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Bird bandits plague Pa. man

July 23, 1998|By DON AINES

WILLOW HILL, Pa. - A Franklin County man said Wednesday he'll do whatever it takes to protect his property in the aftermath of the third theft of exotic pigeons from his Metal Township home since March 1997.

"I keep my shotgun loaded day and night," said Paul Urban, 65, of 14786 Path Valley Road.

Thieves stole close to 400 of his pigeons between 8 p.m. Monday and 6:30 a.m. Tuesday, Urban said. The birds, including valuable Rumanian Naked Necks, Egyptian swifts, Indian fantails and Hungarian giant house pigeons, were stolen from coops in a barn where he keeps 10,000 birds.

He estimated the stolen birds were worth about $40,000. None were insured.

"You can't get insurance on birds. It's a dead loss for us," he said. He said companies that insure birds charge $7 or more a bird, a premium he and his wife Doris can't afford.

With the thefts of several hundred other pigeons in burglaries in March and September 1997, Urban said his losses have totaled $120,000.

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"It's the turnpike," Urban said. His property is located along the Pennsylvania Turnpike and he believes the thieves parked a van or truck along the roadway, jumped a fence and entered the barn.

"We have a German shepherd and that's the side they broke in," he said. He said the fenced in area on the side of the barn where the dog stays was unlocked, but he did not hear the animal bark.

"It had to be somebody who knows the dog," he said.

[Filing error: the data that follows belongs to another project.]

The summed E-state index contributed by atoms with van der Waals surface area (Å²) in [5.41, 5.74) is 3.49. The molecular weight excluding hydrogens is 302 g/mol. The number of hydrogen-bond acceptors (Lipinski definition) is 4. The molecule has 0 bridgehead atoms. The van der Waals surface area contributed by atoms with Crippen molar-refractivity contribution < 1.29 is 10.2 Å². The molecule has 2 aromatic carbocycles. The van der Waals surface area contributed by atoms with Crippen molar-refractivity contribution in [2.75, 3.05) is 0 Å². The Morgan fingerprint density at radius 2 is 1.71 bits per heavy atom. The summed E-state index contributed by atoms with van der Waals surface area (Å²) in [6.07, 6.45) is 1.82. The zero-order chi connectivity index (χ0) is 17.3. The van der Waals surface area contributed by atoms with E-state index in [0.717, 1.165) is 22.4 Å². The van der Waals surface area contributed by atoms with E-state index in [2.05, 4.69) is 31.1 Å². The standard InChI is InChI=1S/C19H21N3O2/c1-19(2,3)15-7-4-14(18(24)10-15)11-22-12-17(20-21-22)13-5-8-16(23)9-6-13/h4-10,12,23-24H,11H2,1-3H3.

"It's definitely somebody who has been here," Doris Urban said.

She said the couple have an electric fence and spotlights around the barn, but those were no deterrent. She said they cannot afford additional security measures.

"The police need to patrol more on the turnpike to make sure no cars are parked there," Doris Urban said.

"In two or three hours they can be in Ohio, New Jersey or New York," she said of the access the turnpike and nearby interstates provide to different parts of the country. The birds could have easily been stolen in less than an hour because they are in crates and asleep, she said.

"Seven coops they almost emptied out," she said.

Paul Urban theorized the thieves will cut the identification bands off the birds, breed them and sell the offspring.

Urban, who came to this country from Germany, began raising pigeons almost 63 years ago when his father gave him a pair of birds. He worked in Alaska for years and spent hundreds of thousands of dollars collecting pigeons.

"I've been to 32 countries to collect all those birds," said Urban, who buys, breeds and sells the pigeons. He said his 287 varieties may comprise the largest collection in the country.

Doris Urban said they no longer allow anyone to see their aviary unless they first give their name and the license plate number of their car.

The Urbans offered a $10,000 reward for information leading to the arrest of the pigeon thieves after the last incident in September. Because of the losses they have suffered, he said the reward is no longer on the table.

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